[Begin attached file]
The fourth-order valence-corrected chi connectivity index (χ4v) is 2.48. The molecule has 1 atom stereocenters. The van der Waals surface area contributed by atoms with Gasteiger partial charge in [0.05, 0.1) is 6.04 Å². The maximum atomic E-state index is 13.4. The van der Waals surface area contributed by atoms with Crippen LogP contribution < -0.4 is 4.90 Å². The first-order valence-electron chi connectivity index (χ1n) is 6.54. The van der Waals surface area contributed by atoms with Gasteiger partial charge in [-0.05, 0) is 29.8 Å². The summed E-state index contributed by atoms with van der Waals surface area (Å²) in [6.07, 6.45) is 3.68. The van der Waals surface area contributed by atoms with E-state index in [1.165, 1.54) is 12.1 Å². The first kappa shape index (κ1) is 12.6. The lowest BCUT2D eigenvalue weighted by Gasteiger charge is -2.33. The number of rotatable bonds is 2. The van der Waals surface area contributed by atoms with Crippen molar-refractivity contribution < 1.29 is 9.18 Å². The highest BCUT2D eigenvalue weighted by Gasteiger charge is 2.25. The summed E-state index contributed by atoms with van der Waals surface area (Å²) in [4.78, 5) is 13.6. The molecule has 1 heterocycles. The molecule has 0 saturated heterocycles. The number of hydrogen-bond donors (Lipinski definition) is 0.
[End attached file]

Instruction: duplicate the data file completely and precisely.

The fourth-order valence-corrected chi connectivity index (χ4v) is 2.48. The molecule has 1 atom stereocenters. The van der Waals surface area contributed by atoms with Gasteiger partial charge in [0.05, 0.1) is 6.04 Å². The maximum atomic E-state index is 13.4. The van der Waals surface area contributed by atoms with Crippen LogP contribution < -0.4 is 4.90 Å². The first-order valence-electron chi connectivity index (χ1n) is 6.54. The van der Waals surface area contributed by atoms with Gasteiger partial charge in [-0.05, 0) is 29.8 Å². The summed E-state index contributed by atoms with van der Waals surface area (Å²) in [6.07, 6.45) is 3.68. The van der Waals surface area contributed by atoms with E-state index in [1.165, 1.54) is 12.1 Å². The first kappa shape index (κ1) is 12.6. The lowest BCUT2D eigenvalue weighted by Gasteiger charge is -2.33. The number of rotatable bonds is 2. The van der Waals surface area contributed by atoms with Crippen molar-refractivity contribution < 1.29 is 9.18 Å². The highest BCUT2D eigenvalue weighted by Gasteiger charge is 2.25. The summed E-state index contributed by atoms with van der Waals surface area (Å²) in [4.78, 5) is 13.6. The molecule has 1 heterocycles. The molecule has 0 saturated heterocycles. The number of hydrogen-bond donors (Lipinski definition) is 0.